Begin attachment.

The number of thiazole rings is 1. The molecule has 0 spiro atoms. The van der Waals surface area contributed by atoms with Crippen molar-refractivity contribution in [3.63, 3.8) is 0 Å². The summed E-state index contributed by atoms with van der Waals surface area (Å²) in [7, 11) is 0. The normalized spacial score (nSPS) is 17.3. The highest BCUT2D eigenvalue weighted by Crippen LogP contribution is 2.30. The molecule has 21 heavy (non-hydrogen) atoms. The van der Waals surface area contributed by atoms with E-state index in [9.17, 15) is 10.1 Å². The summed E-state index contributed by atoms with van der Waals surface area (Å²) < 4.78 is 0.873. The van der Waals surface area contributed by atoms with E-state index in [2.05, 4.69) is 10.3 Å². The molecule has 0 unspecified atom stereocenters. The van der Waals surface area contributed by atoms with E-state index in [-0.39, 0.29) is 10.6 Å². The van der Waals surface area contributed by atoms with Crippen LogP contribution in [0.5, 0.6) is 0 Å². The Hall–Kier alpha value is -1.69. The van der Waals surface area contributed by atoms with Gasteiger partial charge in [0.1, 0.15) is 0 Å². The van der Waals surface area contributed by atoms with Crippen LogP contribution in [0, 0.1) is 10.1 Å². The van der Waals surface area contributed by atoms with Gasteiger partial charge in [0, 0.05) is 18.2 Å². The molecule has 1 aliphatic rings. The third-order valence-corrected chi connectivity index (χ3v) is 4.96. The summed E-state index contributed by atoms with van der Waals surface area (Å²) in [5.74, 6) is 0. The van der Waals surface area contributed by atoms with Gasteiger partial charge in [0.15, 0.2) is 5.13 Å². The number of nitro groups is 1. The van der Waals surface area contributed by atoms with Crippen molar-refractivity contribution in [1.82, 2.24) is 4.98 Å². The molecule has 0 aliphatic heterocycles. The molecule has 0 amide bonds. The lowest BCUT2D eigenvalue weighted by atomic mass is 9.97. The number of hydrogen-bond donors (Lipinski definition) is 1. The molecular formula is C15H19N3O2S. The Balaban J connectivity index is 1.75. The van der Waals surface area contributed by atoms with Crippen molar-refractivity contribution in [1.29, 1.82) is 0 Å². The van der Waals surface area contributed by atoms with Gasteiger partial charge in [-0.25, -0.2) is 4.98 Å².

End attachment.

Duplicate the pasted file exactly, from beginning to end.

The number of thiazole rings is 1. The molecule has 0 spiro atoms. The van der Waals surface area contributed by atoms with Crippen molar-refractivity contribution in [3.63, 3.8) is 0 Å². The summed E-state index contributed by atoms with van der Waals surface area (Å²) in [7, 11) is 0. The normalized spacial score (nSPS) is 17.3. The highest BCUT2D eigenvalue weighted by Crippen LogP contribution is 2.30. The molecule has 21 heavy (non-hydrogen) atoms. The van der Waals surface area contributed by atoms with E-state index in [9.17, 15) is 10.1 Å². The summed E-state index contributed by atoms with van der Waals surface area (Å²) < 4.78 is 0.873. The van der Waals surface area contributed by atoms with E-state index in [2.05, 4.69) is 10.3 Å². The molecule has 0 unspecified atom stereocenters. The van der Waals surface area contributed by atoms with E-state index in [-0.39, 0.29) is 10.6 Å². The van der Waals surface area contributed by atoms with Crippen LogP contribution in [0.5, 0.6) is 0 Å². The Hall–Kier alpha value is -1.69. The van der Waals surface area contributed by atoms with Gasteiger partial charge in [0.1, 0.15) is 0 Å². The van der Waals surface area contributed by atoms with Crippen LogP contribution in [0, 0.1) is 10.1 Å². The van der Waals surface area contributed by atoms with Gasteiger partial charge in [0, 0.05) is 18.2 Å². The molecule has 1 aliphatic rings. The third-order valence-corrected chi connectivity index (χ3v) is 4.96. The summed E-state index contributed by atoms with van der Waals surface area (Å²) in [5.74, 6) is 0. The van der Waals surface area contributed by atoms with Gasteiger partial charge in [0.15, 0.2) is 5.13 Å². The number of nitro groups is 1. The van der Waals surface area contributed by atoms with Crippen molar-refractivity contribution in [1.82, 2.24) is 4.98 Å². The molecule has 0 aliphatic heterocycles. The molecule has 0 amide bonds. The lowest BCUT2D eigenvalue weighted by atomic mass is 9.97. The number of hydrogen-bond donors (Lipinski definition) is 1. The molecular formula is C15H19N3O2S. The Balaban J connectivity index is 1.75. The van der Waals surface area contributed by atoms with Crippen molar-refractivity contribution in [1.29, 1.82) is 0 Å². The van der Waals surface area contributed by atoms with Gasteiger partial charge in [-0.25, -0.2) is 4.98 Å².